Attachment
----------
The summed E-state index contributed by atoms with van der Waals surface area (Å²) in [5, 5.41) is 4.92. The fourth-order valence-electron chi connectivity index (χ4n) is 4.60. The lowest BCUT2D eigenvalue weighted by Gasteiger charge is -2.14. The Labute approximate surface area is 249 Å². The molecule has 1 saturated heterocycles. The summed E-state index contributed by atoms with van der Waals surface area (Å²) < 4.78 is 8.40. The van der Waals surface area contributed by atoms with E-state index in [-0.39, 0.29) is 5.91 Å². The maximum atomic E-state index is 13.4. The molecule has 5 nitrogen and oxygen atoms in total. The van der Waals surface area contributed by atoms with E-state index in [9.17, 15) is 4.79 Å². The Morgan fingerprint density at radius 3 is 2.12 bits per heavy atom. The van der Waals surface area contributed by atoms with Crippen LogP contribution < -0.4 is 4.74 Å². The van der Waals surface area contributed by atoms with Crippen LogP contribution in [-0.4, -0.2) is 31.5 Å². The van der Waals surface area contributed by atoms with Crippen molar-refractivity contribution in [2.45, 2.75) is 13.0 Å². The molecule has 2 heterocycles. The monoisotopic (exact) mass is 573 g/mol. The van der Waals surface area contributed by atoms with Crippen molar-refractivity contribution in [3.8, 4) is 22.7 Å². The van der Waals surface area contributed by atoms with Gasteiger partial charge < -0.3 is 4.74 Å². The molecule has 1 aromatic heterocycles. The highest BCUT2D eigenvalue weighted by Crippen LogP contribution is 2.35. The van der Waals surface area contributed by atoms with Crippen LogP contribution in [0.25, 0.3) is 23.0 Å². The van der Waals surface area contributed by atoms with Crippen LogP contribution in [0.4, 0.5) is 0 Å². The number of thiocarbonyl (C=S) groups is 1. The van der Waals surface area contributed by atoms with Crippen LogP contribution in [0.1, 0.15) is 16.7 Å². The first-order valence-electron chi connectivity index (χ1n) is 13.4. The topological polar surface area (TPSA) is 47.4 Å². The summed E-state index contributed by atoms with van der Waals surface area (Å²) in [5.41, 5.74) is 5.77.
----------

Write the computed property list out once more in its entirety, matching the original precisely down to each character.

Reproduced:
The summed E-state index contributed by atoms with van der Waals surface area (Å²) in [5, 5.41) is 4.92. The fourth-order valence-electron chi connectivity index (χ4n) is 4.60. The lowest BCUT2D eigenvalue weighted by Gasteiger charge is -2.14. The Labute approximate surface area is 249 Å². The molecule has 1 saturated heterocycles. The summed E-state index contributed by atoms with van der Waals surface area (Å²) < 4.78 is 8.40. The van der Waals surface area contributed by atoms with E-state index in [-0.39, 0.29) is 5.91 Å². The maximum atomic E-state index is 13.4. The molecule has 5 nitrogen and oxygen atoms in total. The van der Waals surface area contributed by atoms with E-state index in [9.17, 15) is 4.79 Å². The Morgan fingerprint density at radius 3 is 2.12 bits per heavy atom. The van der Waals surface area contributed by atoms with Crippen LogP contribution < -0.4 is 4.74 Å². The van der Waals surface area contributed by atoms with Crippen LogP contribution in [-0.4, -0.2) is 31.5 Å². The van der Waals surface area contributed by atoms with Crippen molar-refractivity contribution in [2.45, 2.75) is 13.0 Å². The molecule has 2 heterocycles. The monoisotopic (exact) mass is 573 g/mol. The van der Waals surface area contributed by atoms with Crippen molar-refractivity contribution in [3.8, 4) is 22.7 Å². The van der Waals surface area contributed by atoms with Gasteiger partial charge < -0.3 is 4.74 Å². The molecule has 1 aromatic heterocycles. The highest BCUT2D eigenvalue weighted by Crippen LogP contribution is 2.35. The van der Waals surface area contributed by atoms with Crippen LogP contribution in [0.25, 0.3) is 23.0 Å². The van der Waals surface area contributed by atoms with Crippen LogP contribution in [0.4, 0.5) is 0 Å². The number of thiocarbonyl (C=S) groups is 1. The van der Waals surface area contributed by atoms with Crippen LogP contribution in [0.1, 0.15) is 16.7 Å². The first-order valence-electron chi connectivity index (χ1n) is 13.4. The topological polar surface area (TPSA) is 47.4 Å². The summed E-state index contributed by atoms with van der Waals surface area (Å²) in [5.41, 5.74) is 5.77.